Several legal experts who, at the request of the Valley News last year, reviewed a file of a Vermont State Police investigation into Hartford police officers accused of assaulting a naked and semiconscious Wilder man, said that state police appeared to soft-pedal the inquiry and only spotlight facts that reflected favorably upon the actions of police officers. (The Valley News obtained the file from confidential sources — police declined to release the file, citing the legal exemption.)
Under the bill, those files would now likely be released, advocates say.
The bill will likely be reviewed by House Judiciary Committee and the House Government Operations Committee before it moves to the full House for a vote.
State Rep. Donna Sweaney, D-Windsor, the chairwoman of the government operations committee, said she is in favor of making police records more transparent.
“If you’re speaking about individual police records or investigative records ... we need to have a standard procedure to say yes, they are open records,” Sweaney said in an interview.
Meanwhile, lawmakers continue to mull two other bills that impact police operations.
A bill that would limit the amount of time that police can retain information generated by automatic license plate scanners has been re-written in an attempt to forge a compromise between privacy advocates and police.
State Sen. Tim Ashe, a Democrat/Progressive from Burlington, introduced a bill that would require police to delete electronic records collected by the scanners after six months. Information from the devices, which can scan thousands of license plates per hour, is currently stored in a law enforcement database for four years.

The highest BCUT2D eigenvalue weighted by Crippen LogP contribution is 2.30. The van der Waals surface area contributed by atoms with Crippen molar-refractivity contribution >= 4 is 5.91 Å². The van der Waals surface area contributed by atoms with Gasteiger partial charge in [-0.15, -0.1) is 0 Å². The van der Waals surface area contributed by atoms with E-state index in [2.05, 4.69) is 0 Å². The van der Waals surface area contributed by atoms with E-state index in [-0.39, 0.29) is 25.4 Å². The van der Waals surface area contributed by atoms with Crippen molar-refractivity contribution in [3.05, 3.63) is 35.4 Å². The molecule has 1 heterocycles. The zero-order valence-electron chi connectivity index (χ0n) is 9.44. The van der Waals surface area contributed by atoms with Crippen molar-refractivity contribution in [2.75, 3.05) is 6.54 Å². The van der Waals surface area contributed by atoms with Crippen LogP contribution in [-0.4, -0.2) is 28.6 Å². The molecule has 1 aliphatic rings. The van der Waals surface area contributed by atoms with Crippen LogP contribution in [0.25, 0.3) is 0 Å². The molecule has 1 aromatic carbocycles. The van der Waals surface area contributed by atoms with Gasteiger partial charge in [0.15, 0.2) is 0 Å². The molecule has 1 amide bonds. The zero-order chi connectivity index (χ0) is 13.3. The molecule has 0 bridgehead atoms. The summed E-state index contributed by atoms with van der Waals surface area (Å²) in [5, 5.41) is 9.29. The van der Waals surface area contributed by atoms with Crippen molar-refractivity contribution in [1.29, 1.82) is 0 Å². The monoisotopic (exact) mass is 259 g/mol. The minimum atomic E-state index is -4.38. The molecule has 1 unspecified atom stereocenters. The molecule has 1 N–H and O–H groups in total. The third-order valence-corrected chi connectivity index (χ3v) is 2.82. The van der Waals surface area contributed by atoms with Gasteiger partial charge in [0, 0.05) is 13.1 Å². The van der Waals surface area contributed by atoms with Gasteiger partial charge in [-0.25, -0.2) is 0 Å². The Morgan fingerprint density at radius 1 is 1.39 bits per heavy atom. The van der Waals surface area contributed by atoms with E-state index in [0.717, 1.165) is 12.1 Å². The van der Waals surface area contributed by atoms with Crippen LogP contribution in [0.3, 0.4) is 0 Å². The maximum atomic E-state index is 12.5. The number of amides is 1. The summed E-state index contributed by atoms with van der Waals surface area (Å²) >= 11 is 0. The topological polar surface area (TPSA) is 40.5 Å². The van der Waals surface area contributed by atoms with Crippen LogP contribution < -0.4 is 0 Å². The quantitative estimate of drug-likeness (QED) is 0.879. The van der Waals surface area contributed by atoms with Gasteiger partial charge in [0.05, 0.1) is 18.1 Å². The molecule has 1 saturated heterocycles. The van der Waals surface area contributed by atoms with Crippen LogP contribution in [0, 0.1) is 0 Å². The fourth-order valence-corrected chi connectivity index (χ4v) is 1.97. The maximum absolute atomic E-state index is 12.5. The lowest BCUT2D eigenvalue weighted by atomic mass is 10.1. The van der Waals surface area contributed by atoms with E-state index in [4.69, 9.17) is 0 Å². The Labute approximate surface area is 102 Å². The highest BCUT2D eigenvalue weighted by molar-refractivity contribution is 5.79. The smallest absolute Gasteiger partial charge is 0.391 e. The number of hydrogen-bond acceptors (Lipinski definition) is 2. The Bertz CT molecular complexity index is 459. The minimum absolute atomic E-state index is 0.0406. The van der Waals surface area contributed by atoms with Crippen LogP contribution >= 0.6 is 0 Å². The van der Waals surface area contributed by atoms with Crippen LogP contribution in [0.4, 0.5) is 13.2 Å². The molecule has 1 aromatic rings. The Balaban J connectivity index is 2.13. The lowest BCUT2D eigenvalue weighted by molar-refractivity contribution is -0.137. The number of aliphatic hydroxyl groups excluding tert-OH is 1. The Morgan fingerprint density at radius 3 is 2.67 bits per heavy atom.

After committee hearings, the bill was re-written to allow police to retain the information for 18 months. It is scheduled to taken up by the full Senate today. In the Upper Valley, police in Hartford and Springfield, Vt., and the sheriff’s departments in Windsor and Orange counties utilize the license plate scanners.
Another bill is unlikely to make it through the legislature this year.
A proposal that would dramatically restrict police use of stun guns and increase training for officers who must confront mentally unstable person will likely need another year of work, Sweaney said, who noted it would likely be voted on in next year’s session, Sweaney said.
More than 30 members of the Vermont House of Representatives sponsored a bill that advocates said is a direct response to the death of Macadam Mason, an unarmed, a mentally ill man who died after a Vermont State Police Trooper shot him with a stun gun when they ordered him to surrender at his home in Thetford last June.
Sweaney, whose committee is reviewing bill, said her committee plans to take more testimony, and is also awaiting recommendations from Vermont Attorney General Bill Sorrell, who convened a panel discussion last week in which mental health advocates voiced concerns over the use of stun guns. Sorrell is continuing to take written testimony on the bill.
“The Taser bill needs more work, more discussion,” Sweaney said. “We still have some things to iron out about the bill. The committee decided they won’t rush it, and will make sure it’s done (right).”
Mark Davis can be reached at email@example.com or 603-727-3304.